This paper attempts to recapture, remind, and to a limited extent, explain various earlier disagreements over what Contracts should or should not do and how. Here's a teaser trailer of those things:
The limited-extent explanations are marked as "Rumination". They are brief overviews with the best intent to be just explanatory, and may be overly brief or not completely accurate, caveat emptor.
We had a global continuation toggle in the C++2a WP, and more local ones (check_maybe_continue, check_never_continue) in various other proposals. There was also discussion about removing continuation in all of its forms.
There was thus a two-part disagreement here, the parts being
(Yes, I know, that's a lot of ifs.) The other viewpoint is that it can arguably be very useful to write contract checks that do not abort or do not cause optimizations to be triggered.
The C++2a WP contracts had global build levels that attempted to provide a linear scale. There was disagreement on whether a linear scale is feasible, and whether global build levels should be the only way to affect which contracts are checked.
As an alternative to global build levels, we had proposals providing either additionally to or instead of a global build level setting, a perhaps more fine-grained or more semantic approach for it.
The debate is at least to some extent about simplicity versus applicability. In theory at least, some amounts of the debate are about timing, what goes first, and what the defaults are, but that's not all of it, as the simplicity argument might suggest that there shouldn't be multiple ways to control how contracts behave. The counterargument is that local or semantic controls can do things that build levels can't.
The C++2a WP contracts had all the contract semantics setting and enabling/disabling as global controls. Alternative proposals allowed for local control.
There was disagreement on whether a global contract enable/disable should affect all contracts, or whether some contracts could override or be unaffected by such global settings.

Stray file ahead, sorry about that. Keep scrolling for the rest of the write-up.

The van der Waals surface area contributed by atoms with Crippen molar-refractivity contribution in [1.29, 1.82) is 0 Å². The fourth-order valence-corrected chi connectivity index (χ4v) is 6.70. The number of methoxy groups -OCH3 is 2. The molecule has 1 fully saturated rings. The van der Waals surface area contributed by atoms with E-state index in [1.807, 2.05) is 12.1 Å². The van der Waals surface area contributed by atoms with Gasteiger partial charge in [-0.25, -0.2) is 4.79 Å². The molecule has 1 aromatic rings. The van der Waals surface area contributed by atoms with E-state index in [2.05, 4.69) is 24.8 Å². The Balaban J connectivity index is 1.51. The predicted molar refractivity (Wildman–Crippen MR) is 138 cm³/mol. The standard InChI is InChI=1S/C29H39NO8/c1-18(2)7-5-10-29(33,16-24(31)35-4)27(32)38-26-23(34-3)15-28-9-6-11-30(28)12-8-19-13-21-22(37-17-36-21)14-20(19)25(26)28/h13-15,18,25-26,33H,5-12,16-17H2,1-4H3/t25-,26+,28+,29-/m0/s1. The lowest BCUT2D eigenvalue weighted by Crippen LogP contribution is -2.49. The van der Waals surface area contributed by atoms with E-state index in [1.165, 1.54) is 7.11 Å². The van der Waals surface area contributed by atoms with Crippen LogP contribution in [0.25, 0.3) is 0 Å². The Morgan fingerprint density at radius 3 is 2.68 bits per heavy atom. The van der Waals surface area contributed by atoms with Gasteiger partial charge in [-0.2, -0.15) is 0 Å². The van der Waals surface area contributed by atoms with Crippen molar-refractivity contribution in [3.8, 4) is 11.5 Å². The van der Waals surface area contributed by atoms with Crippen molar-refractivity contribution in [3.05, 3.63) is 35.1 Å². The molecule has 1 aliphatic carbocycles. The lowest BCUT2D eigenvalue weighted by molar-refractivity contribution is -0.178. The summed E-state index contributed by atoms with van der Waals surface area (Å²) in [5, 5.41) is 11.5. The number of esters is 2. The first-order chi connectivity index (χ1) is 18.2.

This is in a sense repeating the simplicity versus applicability theme, but there are other twists in it; global vs. local remapping, or even the ability to decide what can or cannot be remapped on any which level, can potentially have a big impact on how code using contracts is written, deployed, integrated to other code, and debugged.
Various proposals allowed setting per-contract contract semantics in source code, and especially so that those semantics would not be remappable or otherwise affected by any global or external controls or toggles.
There was certainly disagreement on whether such ideas were mature enough to be incorporated into C++20. There's also been disagreement on how fine-grained the contract semantics control should be, and we have had many discussions about various aspects of it, such as simplicity and applicability.
The other rumination bits for build levels and global controls apply here as well.
The C++2a WP contracts ended up with unchecked contracts being assumed. It was heavily debated whether this did or did not match the original design intent.
This has been one of the biggest disagremeents related to contracts, although not necessarily bigger than global vs. local control, overall. But it's fair to note that the local control proposals sought to avoid the problems with undesired assumptions as well.
There was disagreement on whether assuming unchecked contracts is reasonable; arguments have been provided both ways. Some part of the disagreement is also about timing and defaults.
When we discuss what Contracts in C++2b should look like and what they should do and be able to do, we should pay heed to these earlier disagreements. We should also keep in mind that timing and schedule are now different, at least somewhat, if not completely so. At any rate, we should be aware of these disagreements and try to address them early, or at least try and avoid ending up with very-late impasses like we did with C++2a Contracts.
The actual homework suggestion for SG21 members is thus: